2012 has drawn to a close, and as I reflect on this past year, I look back on the two things that have most changed my life.
I’ve had the great fortune of being born with genes that are relatively impervious to weight gain, though I’m sure that will change in another decade or two, so regular exercise has never been that high on my priority list. I have done various forms of exercise semi-regularly, but long hours at a sedentary desk job coupled with my lack of hand-eye (or rather any body part with any other body part) coordination and general lackadaisical demeanour, have wrought what can hardly be described as an active lifestyle.
After too many aborted attempts at attending a yoga class, I decided that running might be more suitable for me. No rigid schedule to adhere to, nor costly gym membership or gear to acquire, and I get to take advantage of a willing running buddy in the form of a future husband, and my newly adopted city of San Francisco, where one can run year-round.
I started running in fits and starts, as is my general strategy for these things, and could not even run a mile without taking a break, or make it up one of San Francisco’s famous hills without swearing profusely and slowing to a walk, suffering the penalties of years without any real cardio.
After two months of infrequent and lackluster outings, I decided to fully commit myself by signing up for a half-marathon… in mid-November. It was May and I, being a total noob, started training in earnest that early. 2-mile mid-week runs gave way to 3, then 4 within a month. Longer runs on the weekend went from 5 miles to 9 in as many weeks.
It hasn’t been without setbacks. I got painful runner’s knee after following a crack running plan where I ran 13 miles and 14 miles in consecutive weeks on Vibram soles (no kidding! you say). After taking three weeks off and switching to good ol’ grandma-style running shoes with giant marshmallows for soles, I was back at it. I never did run more than 10 miles in training again, with the fastest barely at 9:30min/mi pace, but I somehow miraculously achieved my pie-in-the-sky goal of a sub-2 hour half marathon at Big Sur, clocking in at 1:59:07.
The impact running has had on my life and general well-being is numerous. I have more energy throughout the day, I get stressed less easily, and my sleep has not been this good since I was little. I just all-around feel much better, which I’m sure has all kinds of other good side-effects that I’m not even consciously aware of.
Despite amassing 500 miles this past year - far beyond my wildest reckoning, I still don’t find it easy to go for a run. It’s hard to get out of a warm bed when it’s still dark out, or up from a comfy couch on a sunny afternoon. Harder still not turn back at the 3 mile mark when I had set out for 6. I’ve had plenty of cheat days. But maybe that runner’s high has got me hooked just a little. I sure do hope so, because I plan to keep running for a long time.
I think the very act of starting a company makes one philosophical. Every day you’re faced with the same questions: What are we doing here? What should we be doing? What does it all mean and to what end?
Maybe one only becomes philosophical when the whole enterprise is failing - or treading water, which in start-up terms equals failing, which is where I found myself this past year. In my newly acquired free time, I rediscovered my love for reading, a habit that has been woefully neglected in the pursuit of industrious work for far too many years. It was in this period of indiscriminate reading that I fortuitously discovered Stoicism, a philosophy that has been given short shrift due to the appropriation of the word ‘stoic’ to mean unfeeling and devoid of emotions.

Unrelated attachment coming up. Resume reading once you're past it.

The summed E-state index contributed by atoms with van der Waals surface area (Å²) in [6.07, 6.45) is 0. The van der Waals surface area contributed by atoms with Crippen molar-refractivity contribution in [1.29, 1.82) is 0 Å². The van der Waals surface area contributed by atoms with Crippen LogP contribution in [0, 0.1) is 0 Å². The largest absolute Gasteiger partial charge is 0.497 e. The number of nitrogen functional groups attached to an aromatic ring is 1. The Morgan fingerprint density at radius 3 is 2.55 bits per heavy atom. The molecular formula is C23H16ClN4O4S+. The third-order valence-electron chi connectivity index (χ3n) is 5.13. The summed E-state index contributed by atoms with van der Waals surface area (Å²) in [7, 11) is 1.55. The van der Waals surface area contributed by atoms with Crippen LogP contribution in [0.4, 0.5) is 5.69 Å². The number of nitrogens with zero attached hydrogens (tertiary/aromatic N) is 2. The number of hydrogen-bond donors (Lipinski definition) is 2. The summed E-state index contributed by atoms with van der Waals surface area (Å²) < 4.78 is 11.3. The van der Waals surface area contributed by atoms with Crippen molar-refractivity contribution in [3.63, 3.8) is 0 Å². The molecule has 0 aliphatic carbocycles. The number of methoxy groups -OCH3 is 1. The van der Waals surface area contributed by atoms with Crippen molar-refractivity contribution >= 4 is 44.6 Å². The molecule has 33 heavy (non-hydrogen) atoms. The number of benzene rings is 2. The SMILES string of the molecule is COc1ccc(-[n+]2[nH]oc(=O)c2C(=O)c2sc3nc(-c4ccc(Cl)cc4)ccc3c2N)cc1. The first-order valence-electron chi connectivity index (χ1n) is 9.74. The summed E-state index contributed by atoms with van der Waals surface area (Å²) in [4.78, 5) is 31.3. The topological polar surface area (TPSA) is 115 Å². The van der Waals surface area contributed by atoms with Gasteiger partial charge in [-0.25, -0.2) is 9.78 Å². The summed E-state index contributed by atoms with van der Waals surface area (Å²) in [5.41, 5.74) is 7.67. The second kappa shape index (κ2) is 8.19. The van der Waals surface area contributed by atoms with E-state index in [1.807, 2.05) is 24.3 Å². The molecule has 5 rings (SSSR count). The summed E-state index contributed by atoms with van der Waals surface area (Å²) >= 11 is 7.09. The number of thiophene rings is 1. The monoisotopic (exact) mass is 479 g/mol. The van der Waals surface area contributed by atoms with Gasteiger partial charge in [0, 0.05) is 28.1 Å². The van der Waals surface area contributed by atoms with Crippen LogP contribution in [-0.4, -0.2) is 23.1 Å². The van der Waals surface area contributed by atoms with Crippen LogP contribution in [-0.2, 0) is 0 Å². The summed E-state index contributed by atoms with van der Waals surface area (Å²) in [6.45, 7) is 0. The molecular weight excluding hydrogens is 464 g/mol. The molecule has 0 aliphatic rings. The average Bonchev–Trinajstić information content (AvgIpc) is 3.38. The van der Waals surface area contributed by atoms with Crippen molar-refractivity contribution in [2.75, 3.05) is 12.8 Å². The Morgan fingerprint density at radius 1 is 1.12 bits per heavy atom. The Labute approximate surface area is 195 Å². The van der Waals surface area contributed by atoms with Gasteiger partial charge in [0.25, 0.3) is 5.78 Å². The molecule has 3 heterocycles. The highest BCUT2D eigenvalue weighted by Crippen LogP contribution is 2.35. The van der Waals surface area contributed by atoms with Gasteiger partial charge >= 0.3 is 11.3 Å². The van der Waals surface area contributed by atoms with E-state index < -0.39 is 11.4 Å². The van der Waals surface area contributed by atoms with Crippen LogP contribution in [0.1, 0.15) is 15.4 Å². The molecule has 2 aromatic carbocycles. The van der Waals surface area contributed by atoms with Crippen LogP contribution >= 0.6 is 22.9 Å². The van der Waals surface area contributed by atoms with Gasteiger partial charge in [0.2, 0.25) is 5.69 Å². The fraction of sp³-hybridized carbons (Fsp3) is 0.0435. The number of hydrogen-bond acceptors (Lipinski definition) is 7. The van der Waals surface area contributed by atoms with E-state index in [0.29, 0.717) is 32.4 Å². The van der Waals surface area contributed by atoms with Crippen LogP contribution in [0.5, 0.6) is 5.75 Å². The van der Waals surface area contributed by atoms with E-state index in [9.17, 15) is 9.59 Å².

Though I’ve ventured down the philosophy aisle in the past, I can’t say that any amount of reading Camus, watching Waiting for Godot, visiting Tibetan holy sites, practicing yoga, or trying to wrap my head around the jargon that is metaphysics, has caused me to ever seriously re-evaluate how I think or change my thinking in any significant way. Maybe I just haven’t been receptive.
Contrary, I’ve found the ideas of eminent Stoic philosophers, such as Epictetus, Marcus Aurelius, and Seneca, to be surprisingly and immediately applicable. Not only applicable, but effective in its aims of becoming more tranquil and happy. Perhaps my engineer mind is naturally drawn to stoic appeals to reason. Stoic teachings have given me new ways of thinking and of dealing with problems, both small and large. And upon further reflection, I really have no large problems to speak of. The effect its influence has had on my personal happiness has been substantial, even in such a short amount of time as a few months.
It’s easy to forget that despite two thousand years of human development, human nature has remained remarkably resilient. Video games may have replaced blood sports at the coliseum, but still we grapple with essentially the same problems and we strive for the same things as people have for thousands of years. People much wiser have been thinking about these problems for as long. It’s comforting to know that I won’t experience something that someone hasn’t already experienced many times worse and has graciously shared with everyone ways to deal with it.
Fittingly, the two things that have changed me the most have to do with the body and mind. External circumstances are subject to constant flux, but your body and mind will stay with you. And things that stay with you should not go neglected.
Have a happy 2013.